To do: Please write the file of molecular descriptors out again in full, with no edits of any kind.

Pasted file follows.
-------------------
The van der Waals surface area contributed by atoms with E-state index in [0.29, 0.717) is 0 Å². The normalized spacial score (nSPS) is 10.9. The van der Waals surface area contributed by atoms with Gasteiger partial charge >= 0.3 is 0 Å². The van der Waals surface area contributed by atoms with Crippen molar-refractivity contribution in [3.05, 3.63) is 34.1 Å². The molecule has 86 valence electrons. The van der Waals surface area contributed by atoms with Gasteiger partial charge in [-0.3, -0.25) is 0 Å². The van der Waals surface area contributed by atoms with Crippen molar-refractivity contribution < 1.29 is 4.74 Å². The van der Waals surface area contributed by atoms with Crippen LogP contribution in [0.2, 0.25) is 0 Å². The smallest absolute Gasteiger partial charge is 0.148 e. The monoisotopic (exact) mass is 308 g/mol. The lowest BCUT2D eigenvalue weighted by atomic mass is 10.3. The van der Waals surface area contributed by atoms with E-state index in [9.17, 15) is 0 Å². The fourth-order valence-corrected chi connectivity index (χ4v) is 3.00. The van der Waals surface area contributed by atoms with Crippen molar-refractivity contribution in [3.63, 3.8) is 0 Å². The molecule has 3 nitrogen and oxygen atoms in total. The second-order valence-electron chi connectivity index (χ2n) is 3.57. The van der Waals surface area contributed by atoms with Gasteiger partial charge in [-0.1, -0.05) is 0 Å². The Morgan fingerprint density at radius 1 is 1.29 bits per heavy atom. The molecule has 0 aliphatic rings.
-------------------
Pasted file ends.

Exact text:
The van der Waals surface area contributed by atoms with E-state index in [0.29, 0.717) is 0 Å². The normalized spacial score (nSPS) is 10.9. The van der Waals surface area contributed by atoms with Gasteiger partial charge >= 0.3 is 0 Å². The van der Waals surface area contributed by atoms with Crippen molar-refractivity contribution in [3.05, 3.63) is 34.1 Å². The molecule has 86 valence electrons. The van der Waals surface area contributed by atoms with Gasteiger partial charge in [-0.3, -0.25) is 0 Å². The van der Waals surface area contributed by atoms with Crippen molar-refractivity contribution < 1.29 is 4.74 Å². The van der Waals surface area contributed by atoms with Crippen LogP contribution in [0.2, 0.25) is 0 Å². The smallest absolute Gasteiger partial charge is 0.148 e. The monoisotopic (exact) mass is 308 g/mol. The lowest BCUT2D eigenvalue weighted by atomic mass is 10.3. The van der Waals surface area contributed by atoms with E-state index in [9.17, 15) is 0 Å². The fourth-order valence-corrected chi connectivity index (χ4v) is 3.00. The van der Waals surface area contributed by atoms with Crippen molar-refractivity contribution in [3.63, 3.8) is 0 Å². The molecule has 3 nitrogen and oxygen atoms in total. The second-order valence-electron chi connectivity index (χ2n) is 3.57. The van der Waals surface area contributed by atoms with Gasteiger partial charge in [-0.1, -0.05) is 0 Å². The Morgan fingerprint density at radius 1 is 1.29 bits per heavy atom. The molecule has 0 aliphatic rings.